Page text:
November 17, 2011


Beginning Sunday Night, PBS’ American Masters series will air Woody Allen: A Documentary, and the film’s trailer has been posted online.  No matter your thoughts about the hit-and-miss aspect of his later films or how you feel about his personal life (which shouldn’t matter in the first place if you’re appraising his art), Woody Allen is a legend of American cinema.  Director Robert Weide (Curb Your Enthusiasm) was allowed unprecedent access to Allen and followed him through the making of You Will Meet a Tall Dark Stranger through the premiere of Midnight in Paris (a film which will probably earn Allen his 15th Oscar nomination for screenwriting).   Along the way, Weide conducted a plethora of interviews with Allen’s peers and the actors he’s worked with over the course of his long career.  While the trailer makes the movie looks more like a celebration of Allen rather than a warts-and-all documentary, Allen is a director who should be celebrated for his work and I’m excited to see how Weide has approached his subject.

Hit the jump to check out the trailer.  Woody Allen: A Documentary is a three-and-a-half film that will air in two parts.  Part one will run Sunday, November 20 from 9-11 PM, and part two airs Monday, November 21 from 9-10:30 PM.  Click here for what producer Brett Ratner had to say about the documentary.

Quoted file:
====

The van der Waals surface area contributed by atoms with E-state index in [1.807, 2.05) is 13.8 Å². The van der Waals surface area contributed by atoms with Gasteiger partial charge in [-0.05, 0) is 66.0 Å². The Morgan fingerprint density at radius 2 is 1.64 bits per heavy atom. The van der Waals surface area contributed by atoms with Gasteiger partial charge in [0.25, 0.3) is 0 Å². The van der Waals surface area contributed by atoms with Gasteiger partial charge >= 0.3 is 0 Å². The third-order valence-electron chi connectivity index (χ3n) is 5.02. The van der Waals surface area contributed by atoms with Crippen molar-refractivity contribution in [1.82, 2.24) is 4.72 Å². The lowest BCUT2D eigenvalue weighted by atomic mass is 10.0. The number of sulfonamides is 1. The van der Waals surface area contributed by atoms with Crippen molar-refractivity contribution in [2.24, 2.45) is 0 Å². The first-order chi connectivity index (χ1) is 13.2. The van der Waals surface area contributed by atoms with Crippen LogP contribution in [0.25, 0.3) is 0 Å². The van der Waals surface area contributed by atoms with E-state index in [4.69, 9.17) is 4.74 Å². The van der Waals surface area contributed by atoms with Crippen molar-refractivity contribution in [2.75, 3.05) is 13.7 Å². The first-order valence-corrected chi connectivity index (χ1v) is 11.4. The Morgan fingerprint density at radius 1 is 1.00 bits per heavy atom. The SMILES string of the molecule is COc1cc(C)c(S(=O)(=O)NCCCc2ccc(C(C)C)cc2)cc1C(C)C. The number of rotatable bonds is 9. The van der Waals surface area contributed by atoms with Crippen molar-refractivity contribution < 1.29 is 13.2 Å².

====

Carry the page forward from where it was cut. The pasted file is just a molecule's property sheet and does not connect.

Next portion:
Trailer via PBS via FirstShowing.

Watch Woody Allen: A Documentary on PBS. See more from AMERICAN MASTERS.


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  • Screenphile1

    That the work of any artist is separable from their personal lives is dependent upon what they are doing on a personal level. By way of example, I don’t care how great the films of Roman Polanski are (I actually don’t think too much of the films of his that I have seen, Rosemary’s Baby being a primary example) considered to be because I will always see the man as a rapist who skipped the country instead of serving time.

    The same thing applies to, though to a lesser extent, to Mel Gibson. I will as some point start to watch his films again, but at this point I am not feeling it.

    • jesse

      Agreed. I was about to post the exact same thing. I dont watch Roman Polanski films for just that reason.

      If Charles Manson was a talented ice sculptor, would the author of this article be saying that it doesnt matter how you feel about his personal life (which shouldn’t matter in the first place if you’re appraising his art)…???